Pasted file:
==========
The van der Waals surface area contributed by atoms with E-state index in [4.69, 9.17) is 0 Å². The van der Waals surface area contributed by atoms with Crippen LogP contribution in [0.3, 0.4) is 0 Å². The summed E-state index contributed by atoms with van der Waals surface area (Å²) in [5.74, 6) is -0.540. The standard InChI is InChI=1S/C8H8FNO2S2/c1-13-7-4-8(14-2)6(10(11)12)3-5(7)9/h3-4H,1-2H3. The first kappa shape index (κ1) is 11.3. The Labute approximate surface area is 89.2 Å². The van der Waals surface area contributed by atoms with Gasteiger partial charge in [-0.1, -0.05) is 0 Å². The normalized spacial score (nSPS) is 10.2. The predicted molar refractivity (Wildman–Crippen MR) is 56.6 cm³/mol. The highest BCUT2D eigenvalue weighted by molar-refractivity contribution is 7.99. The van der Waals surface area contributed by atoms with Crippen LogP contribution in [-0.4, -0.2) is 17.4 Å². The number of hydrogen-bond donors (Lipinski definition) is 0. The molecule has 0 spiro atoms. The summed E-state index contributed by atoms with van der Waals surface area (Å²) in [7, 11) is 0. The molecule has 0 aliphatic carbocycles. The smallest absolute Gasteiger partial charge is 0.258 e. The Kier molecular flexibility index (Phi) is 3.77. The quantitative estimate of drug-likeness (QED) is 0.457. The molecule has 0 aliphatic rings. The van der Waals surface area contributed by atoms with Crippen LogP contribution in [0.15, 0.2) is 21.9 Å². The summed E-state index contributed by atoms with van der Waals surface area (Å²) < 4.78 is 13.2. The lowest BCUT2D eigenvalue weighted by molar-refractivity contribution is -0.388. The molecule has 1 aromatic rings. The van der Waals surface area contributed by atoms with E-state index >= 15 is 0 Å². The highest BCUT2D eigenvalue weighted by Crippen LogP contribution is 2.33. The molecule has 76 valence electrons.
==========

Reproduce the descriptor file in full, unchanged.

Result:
The van der Waals surface area contributed by atoms with E-state index in [4.69, 9.17) is 0 Å². The van der Waals surface area contributed by atoms with Crippen LogP contribution in [0.3, 0.4) is 0 Å². The summed E-state index contributed by atoms with van der Waals surface area (Å²) in [5.74, 6) is -0.540. The standard InChI is InChI=1S/C8H8FNO2S2/c1-13-7-4-8(14-2)6(10(11)12)3-5(7)9/h3-4H,1-2H3. The first kappa shape index (κ1) is 11.3. The Labute approximate surface area is 89.2 Å². The van der Waals surface area contributed by atoms with Gasteiger partial charge in [-0.1, -0.05) is 0 Å². The normalized spacial score (nSPS) is 10.2. The predicted molar refractivity (Wildman–Crippen MR) is 56.6 cm³/mol. The highest BCUT2D eigenvalue weighted by molar-refractivity contribution is 7.99. The van der Waals surface area contributed by atoms with Crippen LogP contribution in [-0.4, -0.2) is 17.4 Å². The number of hydrogen-bond donors (Lipinski definition) is 0. The molecule has 0 spiro atoms. The summed E-state index contributed by atoms with van der Waals surface area (Å²) in [7, 11) is 0. The molecule has 0 aliphatic carbocycles. The smallest absolute Gasteiger partial charge is 0.258 e. The Kier molecular flexibility index (Phi) is 3.77. The quantitative estimate of drug-likeness (QED) is 0.457. The molecule has 0 aliphatic rings. The van der Waals surface area contributed by atoms with Crippen LogP contribution in [0.15, 0.2) is 21.9 Å². The summed E-state index contributed by atoms with van der Waals surface area (Å²) < 4.78 is 13.2. The lowest BCUT2D eigenvalue weighted by molar-refractivity contribution is -0.388. The molecule has 1 aromatic rings. The van der Waals surface area contributed by atoms with E-state index >= 15 is 0 Å². The highest BCUT2D eigenvalue weighted by Crippen LogP contribution is 2.33. The molecule has 76 valence electrons.